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Thứ Tư, 14 tháng 8, 2013

Working out the Kinks in Post-Issuance Reviews: Versata v. SAP - Patently-O

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By Dennis Crouch

The Versata saga provides an important case history showing the power of the new post-grant review procedures before the USPTO and the Office's seeming new power to operate without fear of judicial review. However, over the next year the Federal Circuit will have its opportunity to review the PTAB's controversial decisions.

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Versata's hierarchical pricing engine software had strong sales in the mid 1990's, that ended when SAP and others added the component to their product line – an extra add-on was no longer needed. SAP indicated that its software replaced the need for Versata's add-on and actively discouraged customers from using Versata.

Versata's In-Court Victories: Versata eventually sued SAP in 2007 and won a first jury verdict and then a second jury verdict (finding that SAP's "patch" did not cure the infringement) with a $300 million + damage award. That final decision was later affirmed on appeal.

Petition for Post-Grant Review of Covered Business Method: Meanwhile, following the district court's second finding of infringement (but prior conclusion of the aforementioned appeal), SAP filed a petition for Post Grant Review available to "Covered Business Methods" as part of the America Invents Act. SAP had clearly been anxious to use this approach and filed the PGR petition at its first opportunity on September 16, 2012 (the first day such petitions were allowed). CBM2012-0001.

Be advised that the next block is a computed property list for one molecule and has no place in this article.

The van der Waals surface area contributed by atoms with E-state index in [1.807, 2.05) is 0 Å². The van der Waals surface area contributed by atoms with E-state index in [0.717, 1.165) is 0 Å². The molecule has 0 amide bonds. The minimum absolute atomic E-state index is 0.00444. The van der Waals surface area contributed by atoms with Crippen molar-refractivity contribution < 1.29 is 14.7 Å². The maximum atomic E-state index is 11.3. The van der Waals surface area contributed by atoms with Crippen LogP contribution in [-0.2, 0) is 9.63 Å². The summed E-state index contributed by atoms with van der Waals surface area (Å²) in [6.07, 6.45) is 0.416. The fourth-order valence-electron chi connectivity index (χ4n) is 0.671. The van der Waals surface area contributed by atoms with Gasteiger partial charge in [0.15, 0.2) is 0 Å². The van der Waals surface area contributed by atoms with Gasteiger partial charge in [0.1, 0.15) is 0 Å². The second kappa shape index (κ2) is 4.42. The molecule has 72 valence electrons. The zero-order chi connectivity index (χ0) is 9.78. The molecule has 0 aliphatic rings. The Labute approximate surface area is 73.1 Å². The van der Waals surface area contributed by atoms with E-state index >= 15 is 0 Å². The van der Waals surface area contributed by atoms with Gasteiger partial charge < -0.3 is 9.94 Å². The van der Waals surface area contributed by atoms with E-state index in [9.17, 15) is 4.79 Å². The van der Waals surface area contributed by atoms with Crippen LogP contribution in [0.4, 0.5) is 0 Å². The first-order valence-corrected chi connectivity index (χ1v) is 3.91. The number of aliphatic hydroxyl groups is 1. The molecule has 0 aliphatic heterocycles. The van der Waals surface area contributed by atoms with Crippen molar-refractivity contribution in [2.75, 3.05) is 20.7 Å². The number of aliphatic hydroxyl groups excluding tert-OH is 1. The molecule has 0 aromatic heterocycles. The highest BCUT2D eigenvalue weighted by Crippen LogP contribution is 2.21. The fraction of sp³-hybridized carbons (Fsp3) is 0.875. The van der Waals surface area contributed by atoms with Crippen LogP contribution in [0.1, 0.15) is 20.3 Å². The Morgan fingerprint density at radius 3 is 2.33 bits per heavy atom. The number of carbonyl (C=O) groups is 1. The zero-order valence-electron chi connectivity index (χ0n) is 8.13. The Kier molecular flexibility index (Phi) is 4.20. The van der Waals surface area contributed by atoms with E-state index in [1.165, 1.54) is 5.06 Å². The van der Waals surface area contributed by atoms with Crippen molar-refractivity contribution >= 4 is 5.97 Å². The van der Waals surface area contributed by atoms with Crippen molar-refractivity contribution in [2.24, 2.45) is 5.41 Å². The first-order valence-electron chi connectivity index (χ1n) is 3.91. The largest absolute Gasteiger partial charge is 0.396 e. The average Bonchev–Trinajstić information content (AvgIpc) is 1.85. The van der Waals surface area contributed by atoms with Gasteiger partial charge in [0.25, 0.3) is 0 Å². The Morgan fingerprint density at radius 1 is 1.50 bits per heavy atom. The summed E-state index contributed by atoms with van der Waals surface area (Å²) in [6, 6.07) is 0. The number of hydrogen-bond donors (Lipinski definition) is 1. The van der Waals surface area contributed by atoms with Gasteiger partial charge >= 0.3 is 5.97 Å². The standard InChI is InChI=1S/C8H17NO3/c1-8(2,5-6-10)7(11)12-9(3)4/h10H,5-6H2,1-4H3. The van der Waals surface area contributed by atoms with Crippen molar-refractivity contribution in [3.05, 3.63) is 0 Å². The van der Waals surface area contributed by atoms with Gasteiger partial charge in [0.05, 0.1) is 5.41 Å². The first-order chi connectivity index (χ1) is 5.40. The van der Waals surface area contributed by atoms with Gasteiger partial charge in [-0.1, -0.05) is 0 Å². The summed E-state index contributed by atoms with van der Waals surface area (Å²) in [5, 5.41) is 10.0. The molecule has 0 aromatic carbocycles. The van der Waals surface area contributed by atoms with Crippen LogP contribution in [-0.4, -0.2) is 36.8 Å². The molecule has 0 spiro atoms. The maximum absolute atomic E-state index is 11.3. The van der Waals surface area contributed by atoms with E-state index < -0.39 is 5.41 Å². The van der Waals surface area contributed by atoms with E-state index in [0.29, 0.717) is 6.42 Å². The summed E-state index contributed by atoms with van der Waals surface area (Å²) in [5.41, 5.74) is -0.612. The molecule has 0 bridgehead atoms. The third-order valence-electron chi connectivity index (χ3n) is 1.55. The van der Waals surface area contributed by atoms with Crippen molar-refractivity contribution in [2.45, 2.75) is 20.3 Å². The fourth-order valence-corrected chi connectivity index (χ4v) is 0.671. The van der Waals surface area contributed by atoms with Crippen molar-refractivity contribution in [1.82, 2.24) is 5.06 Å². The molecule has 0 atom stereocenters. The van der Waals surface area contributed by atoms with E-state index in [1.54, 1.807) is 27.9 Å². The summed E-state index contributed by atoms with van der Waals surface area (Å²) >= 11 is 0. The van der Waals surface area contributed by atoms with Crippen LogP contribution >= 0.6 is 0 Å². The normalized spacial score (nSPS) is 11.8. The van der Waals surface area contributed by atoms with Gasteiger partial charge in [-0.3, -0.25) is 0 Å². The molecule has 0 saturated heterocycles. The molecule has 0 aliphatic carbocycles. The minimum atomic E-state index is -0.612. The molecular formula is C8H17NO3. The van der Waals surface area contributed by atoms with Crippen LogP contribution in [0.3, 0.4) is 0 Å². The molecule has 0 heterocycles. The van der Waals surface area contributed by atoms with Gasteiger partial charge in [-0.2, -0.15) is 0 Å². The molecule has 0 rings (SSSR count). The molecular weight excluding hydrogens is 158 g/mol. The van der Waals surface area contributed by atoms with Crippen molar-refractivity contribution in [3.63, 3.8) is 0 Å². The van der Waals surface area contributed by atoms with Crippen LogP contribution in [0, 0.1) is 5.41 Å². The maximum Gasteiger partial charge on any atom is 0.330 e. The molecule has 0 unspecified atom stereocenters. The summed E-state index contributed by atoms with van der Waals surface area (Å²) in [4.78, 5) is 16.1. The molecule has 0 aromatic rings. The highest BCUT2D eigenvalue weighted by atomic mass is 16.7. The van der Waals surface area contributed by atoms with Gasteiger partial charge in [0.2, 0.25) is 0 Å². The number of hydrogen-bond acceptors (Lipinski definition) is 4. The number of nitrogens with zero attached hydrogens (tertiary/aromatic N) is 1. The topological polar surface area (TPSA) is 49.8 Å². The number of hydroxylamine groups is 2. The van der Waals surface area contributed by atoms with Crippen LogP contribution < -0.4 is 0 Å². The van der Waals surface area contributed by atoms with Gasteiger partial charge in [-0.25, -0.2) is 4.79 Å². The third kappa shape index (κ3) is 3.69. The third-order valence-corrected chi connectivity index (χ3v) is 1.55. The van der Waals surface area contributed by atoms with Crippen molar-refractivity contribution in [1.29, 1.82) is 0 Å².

If you remember, post-grant review (including CBM review) allows for challenge on "any ground that could be raised under paragraph (2) or (3) of section 282 (b) (relating to invalidity of the patent or any claim)." This has been interpreted by the PTO to include validity challenges raised under 35 U.S.C. § 101, 102, 103, or 112. But see Can a Third Party Challenge Section 101 Subject Matter Eligibility in the USPTO's new Post-Grant Review Procedure?

SAP's petition challenged the patent claims as (1) directed toward unpatentable subject matter under §101; (2) lacking written description; (3) indefinite; and anticipated.

USPTO Grants Petition for Post Grant Review: In a January 2013 order, the USPTO's Patent Trial & Appeal Board (PTAB) granted the petition after finding that the challenged claims are "more likely than not unpatentable." In particular, the PTAB allowed the challenge to move forward on the Section 101 and 102 grounds.

The PTAB made two additional important rulings:

What is a Covered Business Method?: First, the Board ruled that the '350 patent claims qualified as covered-business-methods because the claims are directed to a method for the "management of a financial product or service" and are not "technological inventions." The PTO's working definition of "technological" is rather unhelpful in that it simply asks whether the claim recites a new "technological feature" or "solves a technical problem using a technical solution." Relevant claims of the patent (U.S. Patent No. 6,553,350) are shown below (claims 17 and 26). And, you will note that the method claim 17 does not recite any steps that could not be done with pencil and paper.